Over-55s, not millennials, have been the main victims of the coronavirus jobs crisis

Linda J. Dodson

The report said older workers who had not yet retired had been impacted disproportionately and some were “now confronting real financial hardship and challenges ahead”. It added that older people who had been made redundant may find it harder to find opportunities to retrain. 

Those of retirement age have been particularly hard hit by the pandemic, according to separate research by Rest Less, a jobs site for older people. Its analysis of data from the Office for National Statistics found that over-65s had seen the biggest drop in number of hours worked since the outbreak.

Stuart Lewis, the firm’s founder, said: “This is likely due to the number of older people who have had to shield or self-isolate.”

The number of weekly hours worked by the typical person aged 65-plus fell from 20 between January and March to 16 between March and May.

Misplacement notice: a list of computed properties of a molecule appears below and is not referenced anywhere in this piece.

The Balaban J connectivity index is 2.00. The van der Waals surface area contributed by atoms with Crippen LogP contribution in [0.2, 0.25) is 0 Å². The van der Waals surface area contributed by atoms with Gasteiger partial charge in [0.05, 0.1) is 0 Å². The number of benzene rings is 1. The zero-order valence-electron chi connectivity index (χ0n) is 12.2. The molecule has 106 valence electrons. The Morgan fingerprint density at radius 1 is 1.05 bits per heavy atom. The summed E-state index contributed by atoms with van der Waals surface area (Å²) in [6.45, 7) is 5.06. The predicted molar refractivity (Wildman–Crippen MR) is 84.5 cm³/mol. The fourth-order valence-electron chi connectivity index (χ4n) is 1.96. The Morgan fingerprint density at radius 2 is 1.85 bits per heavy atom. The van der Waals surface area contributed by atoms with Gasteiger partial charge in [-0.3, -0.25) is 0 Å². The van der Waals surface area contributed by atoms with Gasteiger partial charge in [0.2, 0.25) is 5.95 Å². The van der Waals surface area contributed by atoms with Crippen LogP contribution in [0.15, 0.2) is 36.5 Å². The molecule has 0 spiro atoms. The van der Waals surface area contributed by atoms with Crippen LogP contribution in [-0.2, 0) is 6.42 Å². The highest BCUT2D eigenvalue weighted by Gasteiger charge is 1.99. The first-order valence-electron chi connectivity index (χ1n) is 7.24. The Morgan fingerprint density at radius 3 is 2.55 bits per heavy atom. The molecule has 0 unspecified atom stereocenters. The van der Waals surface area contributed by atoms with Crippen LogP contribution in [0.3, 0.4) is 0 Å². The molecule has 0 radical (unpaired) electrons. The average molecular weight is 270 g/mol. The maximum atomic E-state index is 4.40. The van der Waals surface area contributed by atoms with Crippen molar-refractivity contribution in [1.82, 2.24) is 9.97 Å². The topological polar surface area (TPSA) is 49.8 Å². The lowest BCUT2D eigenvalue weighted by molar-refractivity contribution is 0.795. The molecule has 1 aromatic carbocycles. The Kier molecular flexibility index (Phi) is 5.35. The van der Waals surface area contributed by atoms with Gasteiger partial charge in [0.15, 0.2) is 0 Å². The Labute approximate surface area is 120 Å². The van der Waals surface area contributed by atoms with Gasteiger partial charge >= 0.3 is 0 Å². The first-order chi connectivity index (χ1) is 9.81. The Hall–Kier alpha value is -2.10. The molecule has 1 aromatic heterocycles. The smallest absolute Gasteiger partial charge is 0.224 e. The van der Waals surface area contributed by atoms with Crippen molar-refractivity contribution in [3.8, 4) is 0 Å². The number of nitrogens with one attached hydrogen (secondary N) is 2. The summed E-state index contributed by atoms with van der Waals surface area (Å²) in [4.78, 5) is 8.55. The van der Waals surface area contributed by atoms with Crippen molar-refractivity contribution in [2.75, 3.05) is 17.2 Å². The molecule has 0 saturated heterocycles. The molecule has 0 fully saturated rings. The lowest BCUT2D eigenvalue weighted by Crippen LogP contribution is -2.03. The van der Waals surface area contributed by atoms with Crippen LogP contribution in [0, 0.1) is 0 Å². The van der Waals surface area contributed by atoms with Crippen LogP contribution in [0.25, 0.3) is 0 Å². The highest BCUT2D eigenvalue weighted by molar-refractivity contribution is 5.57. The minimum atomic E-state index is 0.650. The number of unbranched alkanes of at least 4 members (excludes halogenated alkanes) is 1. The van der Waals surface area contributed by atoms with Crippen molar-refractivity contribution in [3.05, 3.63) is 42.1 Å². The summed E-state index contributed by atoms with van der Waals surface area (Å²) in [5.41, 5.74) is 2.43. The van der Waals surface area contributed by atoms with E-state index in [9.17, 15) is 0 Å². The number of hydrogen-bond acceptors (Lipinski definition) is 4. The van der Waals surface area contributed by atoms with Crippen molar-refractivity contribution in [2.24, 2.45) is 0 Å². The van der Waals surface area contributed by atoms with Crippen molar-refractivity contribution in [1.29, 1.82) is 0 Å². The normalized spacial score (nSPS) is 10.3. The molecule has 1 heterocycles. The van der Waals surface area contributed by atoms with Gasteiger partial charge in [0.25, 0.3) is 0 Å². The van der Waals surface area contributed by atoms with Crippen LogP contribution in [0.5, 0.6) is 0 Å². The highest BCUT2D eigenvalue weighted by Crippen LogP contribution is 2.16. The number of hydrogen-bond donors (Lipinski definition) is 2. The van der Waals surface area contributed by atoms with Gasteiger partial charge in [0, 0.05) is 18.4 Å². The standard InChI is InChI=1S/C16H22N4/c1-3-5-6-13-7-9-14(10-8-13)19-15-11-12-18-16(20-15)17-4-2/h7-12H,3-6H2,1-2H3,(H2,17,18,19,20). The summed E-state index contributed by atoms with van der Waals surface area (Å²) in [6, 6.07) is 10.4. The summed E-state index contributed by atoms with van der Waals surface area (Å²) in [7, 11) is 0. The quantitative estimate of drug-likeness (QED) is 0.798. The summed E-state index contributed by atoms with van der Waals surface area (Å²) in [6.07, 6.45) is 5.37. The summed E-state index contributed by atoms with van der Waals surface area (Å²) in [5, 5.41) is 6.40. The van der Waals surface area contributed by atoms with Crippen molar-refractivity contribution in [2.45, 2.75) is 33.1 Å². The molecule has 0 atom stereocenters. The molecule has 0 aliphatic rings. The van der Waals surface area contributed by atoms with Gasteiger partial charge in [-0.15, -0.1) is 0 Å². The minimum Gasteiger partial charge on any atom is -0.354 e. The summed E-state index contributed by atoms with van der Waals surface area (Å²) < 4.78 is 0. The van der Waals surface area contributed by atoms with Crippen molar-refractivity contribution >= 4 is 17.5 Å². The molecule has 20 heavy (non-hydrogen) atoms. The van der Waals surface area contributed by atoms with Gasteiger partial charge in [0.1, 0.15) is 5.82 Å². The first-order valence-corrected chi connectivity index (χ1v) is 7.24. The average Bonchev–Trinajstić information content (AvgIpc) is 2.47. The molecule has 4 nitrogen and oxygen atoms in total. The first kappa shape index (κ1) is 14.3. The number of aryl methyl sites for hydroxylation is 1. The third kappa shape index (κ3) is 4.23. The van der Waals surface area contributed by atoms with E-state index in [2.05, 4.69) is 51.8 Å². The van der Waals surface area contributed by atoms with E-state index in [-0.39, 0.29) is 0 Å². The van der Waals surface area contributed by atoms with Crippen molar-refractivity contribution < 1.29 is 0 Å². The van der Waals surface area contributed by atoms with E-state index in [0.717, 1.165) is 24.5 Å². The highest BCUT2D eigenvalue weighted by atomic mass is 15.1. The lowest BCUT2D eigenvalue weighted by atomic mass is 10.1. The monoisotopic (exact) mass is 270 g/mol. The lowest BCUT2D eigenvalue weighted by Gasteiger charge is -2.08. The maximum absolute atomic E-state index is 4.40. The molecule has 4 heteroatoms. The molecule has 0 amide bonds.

People who are unable to come into work because they are self-isolating will usually face a huge drop in earnings, as a large number of employers are only offering these workers statutory sick pay. Paid at just £95.85 a week, this is generally much lower than people’s wages. 

Falling income has forced many older people to turn to the benefits system for help. The number of over-50s claiming Universal Credit more than doubled between March and May.

Mr Lewis said: “Sadly, this is only the tip of the iceberg as many of those unemployed in their 50s will not be eligible to claim Universal Credit.” This could be because they have more than £16,000 in savings or, in case of those over 65, because they are drawing a state pension. 

“With birth rates having declined for decades, the over-50s have been the main driving force behind the success story of employment growth in Britain in the years leading up to the pandemic. Crucially, they will be just as essential to any recovery of the economy on the other side,” Mr Lewis said.   

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